Social, mobile, and other emerging technologies are changing our way of life. “Any business that ignores these transformations does so at its own peril,” says Bob Safian, editor-in-chief of Fast Company, in his article about the new (and chaotic) frontier of business.

Who will thrive in this new era? Safian calls them Generation Flux.

Generation Flux is not an age group. Generation Flux is a mindset. You could be a GenFluxer without knowing it.

  • Do you enjoy learning new skills?
  • Do you look for new improved ways of doing things rather than rely on best practices?
  • Are you open-minded?
  • Do you adapt easily to new work situations?
  • Do you have a functional resume instead of a chronological one because of your ‘interesting’ career path?
  • Does that mean you’ve dabbled in a few careers along the way?

If you answered “yes” to these questions, then, congratulations, you are part of Generation Flux.

We’ve entered “an era where the most important skill is the ability to acquire new skills,” says Safian. “Charles Darwin foreshadowed this era in his description of natural selection: ‘It is not the strongest of the species that survives; nor the most intelligent that survives. It is the one that is most adaptable to change.’”

Build capacity to thrive in flux

“Business-model innovation is constant in this economy,” says Beth Comstock, the chief marketing officer of GE. Safian adds, “The next decade or two will be defined more by fluidity than by any new, settled paradigm; if there is a pattern to all this, it is that there is no pattern.”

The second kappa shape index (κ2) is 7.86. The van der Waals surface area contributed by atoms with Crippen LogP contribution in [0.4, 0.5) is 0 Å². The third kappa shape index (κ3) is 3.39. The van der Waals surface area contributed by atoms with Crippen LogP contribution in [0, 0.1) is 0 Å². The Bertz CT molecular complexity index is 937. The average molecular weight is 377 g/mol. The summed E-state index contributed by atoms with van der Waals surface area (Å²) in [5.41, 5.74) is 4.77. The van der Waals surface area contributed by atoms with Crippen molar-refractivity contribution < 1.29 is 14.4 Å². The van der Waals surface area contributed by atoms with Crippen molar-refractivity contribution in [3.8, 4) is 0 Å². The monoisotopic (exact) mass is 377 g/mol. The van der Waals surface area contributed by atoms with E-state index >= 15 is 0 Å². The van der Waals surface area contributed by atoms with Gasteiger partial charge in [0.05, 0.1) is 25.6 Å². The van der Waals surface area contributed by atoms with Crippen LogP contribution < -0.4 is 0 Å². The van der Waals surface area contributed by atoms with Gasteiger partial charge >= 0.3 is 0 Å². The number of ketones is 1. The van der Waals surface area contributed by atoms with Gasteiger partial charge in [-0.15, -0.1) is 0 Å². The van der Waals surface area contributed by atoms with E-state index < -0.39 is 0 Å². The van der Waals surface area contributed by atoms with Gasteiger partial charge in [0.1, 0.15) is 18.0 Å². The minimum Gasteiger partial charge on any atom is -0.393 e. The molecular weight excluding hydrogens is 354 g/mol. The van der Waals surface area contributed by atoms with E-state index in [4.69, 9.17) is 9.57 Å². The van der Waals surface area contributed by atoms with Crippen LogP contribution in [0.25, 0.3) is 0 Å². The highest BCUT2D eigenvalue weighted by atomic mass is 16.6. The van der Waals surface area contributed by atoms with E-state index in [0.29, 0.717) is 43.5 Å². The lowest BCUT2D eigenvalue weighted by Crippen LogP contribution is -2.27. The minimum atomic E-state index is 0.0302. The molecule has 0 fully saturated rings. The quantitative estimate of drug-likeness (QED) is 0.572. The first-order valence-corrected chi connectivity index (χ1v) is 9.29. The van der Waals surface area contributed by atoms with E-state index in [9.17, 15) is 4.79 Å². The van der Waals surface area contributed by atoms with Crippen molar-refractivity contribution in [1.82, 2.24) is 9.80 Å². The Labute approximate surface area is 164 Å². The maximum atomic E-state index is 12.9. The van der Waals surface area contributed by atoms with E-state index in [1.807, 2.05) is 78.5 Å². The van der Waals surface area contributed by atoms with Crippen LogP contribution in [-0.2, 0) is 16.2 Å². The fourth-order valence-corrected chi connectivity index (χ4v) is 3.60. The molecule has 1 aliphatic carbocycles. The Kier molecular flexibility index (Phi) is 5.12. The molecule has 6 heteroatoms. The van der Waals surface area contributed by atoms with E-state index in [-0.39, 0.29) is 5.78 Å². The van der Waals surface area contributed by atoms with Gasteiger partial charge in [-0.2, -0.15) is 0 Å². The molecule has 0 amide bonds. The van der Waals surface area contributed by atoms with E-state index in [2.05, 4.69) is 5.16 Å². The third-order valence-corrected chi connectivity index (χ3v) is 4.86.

How does this affect strategic planning? With so much uncertainty, how do you know which direction is best? “The key is to be clear about your business mission,” he says. “In a world of flux, this becomes more important than ever.”

Is your staff prepared to deal with flux? Rethink your professional development program. Help staff build the skills and mindset they need to be comfortable experimenting with new ways of doing business, making decisions, and serving your members.

Safian says, “Every enterprise needs to find — and evolve — the structure, system, and culture that best allows it to stay competitive as its specific market shifts. Business leaders need to be creative, adaptive, and focused in their techniques, staffing, and philosophy.”

What about your members? Do they have the skills needed to deal with change in their industry? What’s on their horizon? You may not be able to predict the future for them, but you can help them develop the capabilities needed to deal with uncertainty and change. Help them become part of Generation Flux.

Prepare yourself for flux

With limited professional development resources, how do association professionals develop the ability to acquire new skills? And what the heck are these new skills? The Institute for the Future identified these future work skills:

  • Transdisciplinarity
  • Virtual collaboration
  • Sense-making
  • Social intelligence
  • Cross-cultural competency
  • Cognitive load management
  • Novel and adaptive thinking
  • Computational thinking
  • New media literacy
  • Design mindset

The Apollo Research Institute digs deeper into each of them. You’ll notice that very few of them require schooling, instead they require a new way of thinking.

Don’t wait for your organization to help you develop these skills. Take responsibility for feeding your brain, stretching your comfort zone and surrounding yourself with others who also embrace change and learning. You’re the one in charge of your personal and professional growth.

Success for Generation Flux won’t be limited to climbing a career ladder; it will more likely resemble hiking in a vast park with a mix of terrains. In this park, off-trail hiking is allowed. You’ll have the freedom to strike out in any direction, and to change course when you’ve reached summits or ended up on boring trails. Strap on your pack, let’s go!

Deirdre Reid, CAE is a freelance writer enjoying her fifth career. I think that qualifies me for Generation Flux.